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|Author||: Fareed Zakaria|
|Editor||: W. W. Norton|
The New York Times bestseller, revised and expanded with a new afterword: the essential update of Fareed Zakaria's international bestseller about America and its shifting position in world affairs. Fareed Zakaria’s international bestseller The Post-American World pointed to the “rise of the rest”—the growth of countries like China, India, Brazil, and others—as the great story of our time, the story that will undoubtedly shape the future of global power. Since its publication, the trends he identified have proceeded faster than anyone could have anticipated. The 2008 financial crisis turned the world upside down, stalling the United States and other advanced economies. Meanwhile emerging markets have surged ahead, coupling their economic growth with pride, nationalism, and a determination to shape their own future. In this new edition, Zakaria makes sense of this rapidly changing landscape. With his customary lucidity, insight, and imagination, he draws on lessons from the two great power shifts of the past 500 years—the rise of the Western world and the rise of the United States—to tell us what we can expect from the third shift, the “rise of the rest.” The great challenge for Britain was economic decline. The challenge for America now is political decline, for as others have grown in importance, the central role of the United States, especially in the ascendant emerging markets, has already begun to shrink. As Zakaria eloquently argues, Washington needs to begin a serious transformation of its global strategy, moving from its traditional role of dominating hegemon to that of a more pragmatic, honest broker. It must seek to share power, create coalitions, build legitimacy, and define the global agenda—all formidable tasks. None of this will be easy for the greatest power the world has ever known—the only power that for so long has really mattered. America stands at a crossroads: In a new global era where the United States no longer dominates the worldwide economy, orchestrates geopolitics, or overwhelms cultures, can the nation continue to thrive?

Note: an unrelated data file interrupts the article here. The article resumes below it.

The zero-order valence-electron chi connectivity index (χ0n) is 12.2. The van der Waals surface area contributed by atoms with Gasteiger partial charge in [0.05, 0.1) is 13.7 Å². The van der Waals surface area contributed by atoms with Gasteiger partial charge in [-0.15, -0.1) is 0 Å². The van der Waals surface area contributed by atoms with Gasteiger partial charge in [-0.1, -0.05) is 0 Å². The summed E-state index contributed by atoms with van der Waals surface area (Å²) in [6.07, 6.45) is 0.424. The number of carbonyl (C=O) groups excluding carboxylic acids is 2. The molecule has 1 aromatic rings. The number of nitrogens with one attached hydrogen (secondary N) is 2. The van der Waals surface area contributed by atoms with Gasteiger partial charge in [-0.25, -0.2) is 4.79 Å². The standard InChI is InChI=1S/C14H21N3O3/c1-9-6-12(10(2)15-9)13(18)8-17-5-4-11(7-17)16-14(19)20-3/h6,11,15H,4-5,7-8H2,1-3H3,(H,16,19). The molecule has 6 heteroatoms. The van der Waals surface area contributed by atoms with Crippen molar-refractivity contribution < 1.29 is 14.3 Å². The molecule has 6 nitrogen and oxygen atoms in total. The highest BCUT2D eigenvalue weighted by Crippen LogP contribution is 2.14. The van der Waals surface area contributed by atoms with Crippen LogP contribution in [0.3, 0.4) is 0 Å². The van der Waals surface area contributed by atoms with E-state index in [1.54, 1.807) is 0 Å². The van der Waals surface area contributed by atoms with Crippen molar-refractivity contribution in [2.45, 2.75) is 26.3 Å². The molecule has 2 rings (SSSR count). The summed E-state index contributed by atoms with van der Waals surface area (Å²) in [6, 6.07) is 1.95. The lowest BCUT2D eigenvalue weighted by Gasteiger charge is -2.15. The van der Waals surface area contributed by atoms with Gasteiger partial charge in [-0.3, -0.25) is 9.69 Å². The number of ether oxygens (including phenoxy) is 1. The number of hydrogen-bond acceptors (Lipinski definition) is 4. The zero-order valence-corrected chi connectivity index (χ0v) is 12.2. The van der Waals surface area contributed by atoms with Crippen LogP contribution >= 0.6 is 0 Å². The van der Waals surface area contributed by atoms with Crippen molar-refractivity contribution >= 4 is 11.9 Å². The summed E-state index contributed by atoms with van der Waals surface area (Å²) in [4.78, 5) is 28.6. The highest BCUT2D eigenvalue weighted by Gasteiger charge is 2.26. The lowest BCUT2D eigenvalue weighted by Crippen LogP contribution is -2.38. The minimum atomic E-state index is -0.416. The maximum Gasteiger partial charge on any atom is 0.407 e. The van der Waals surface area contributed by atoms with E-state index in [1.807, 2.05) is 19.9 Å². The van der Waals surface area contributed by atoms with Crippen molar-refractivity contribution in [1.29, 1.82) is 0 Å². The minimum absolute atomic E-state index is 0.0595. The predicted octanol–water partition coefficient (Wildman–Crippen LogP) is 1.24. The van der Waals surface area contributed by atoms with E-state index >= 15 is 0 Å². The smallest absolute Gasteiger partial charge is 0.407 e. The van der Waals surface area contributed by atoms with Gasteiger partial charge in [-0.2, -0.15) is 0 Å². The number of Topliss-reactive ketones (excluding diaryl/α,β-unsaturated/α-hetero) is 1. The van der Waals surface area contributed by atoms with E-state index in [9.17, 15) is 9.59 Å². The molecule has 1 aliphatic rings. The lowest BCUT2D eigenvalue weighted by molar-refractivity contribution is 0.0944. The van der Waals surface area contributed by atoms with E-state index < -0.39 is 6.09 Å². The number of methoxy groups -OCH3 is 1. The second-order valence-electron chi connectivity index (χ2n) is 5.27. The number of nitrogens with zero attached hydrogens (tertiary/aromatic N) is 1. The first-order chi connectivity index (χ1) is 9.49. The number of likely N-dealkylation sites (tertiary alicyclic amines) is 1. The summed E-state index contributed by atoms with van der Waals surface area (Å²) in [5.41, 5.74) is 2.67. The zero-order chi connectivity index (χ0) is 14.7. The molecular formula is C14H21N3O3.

|Author||: Fareed Zakaria|
|Editor||: Penguin Books|
'The most timely book of the year' Gideon Rachman, Financial Times The world is changing, as power shifts from the West ...... to the rest. THE GROWTH OF COUNTRIES such as India, China, Brazil, Russia, South Africa and Kenya is generating a new landscape. The tallest buildings, biggest dams, top-selling movies and most advanced mobile phones are now all being made outside Europe and the United States. Countries that previously lacked political confidence and national pride are finding them. Is this an opportunity, or a threat? Fareed Zakaria's acclaimed bestseller has been heralded as the most thought-provoking book yet on our uncertain times. With lucidity, insight and imagination, he shows how the West must transform its global strategy, moving from being the dominating hegemon to a role that recognizes this seismic power shift. The future we now face is the Post-American World. 'A relentlessly intelligent book that eschews simple-minded projections' Josef Joffe, NYT Book Review 'Provocative and shrewd . . . a lucid picture of a globalized world that is changing at light speed' Michiko Kakutani, The New York Times 'A thoughtful, reasoned and hopeful sketch of global power and politics in the twenty-first century' David Goldblatt, Independent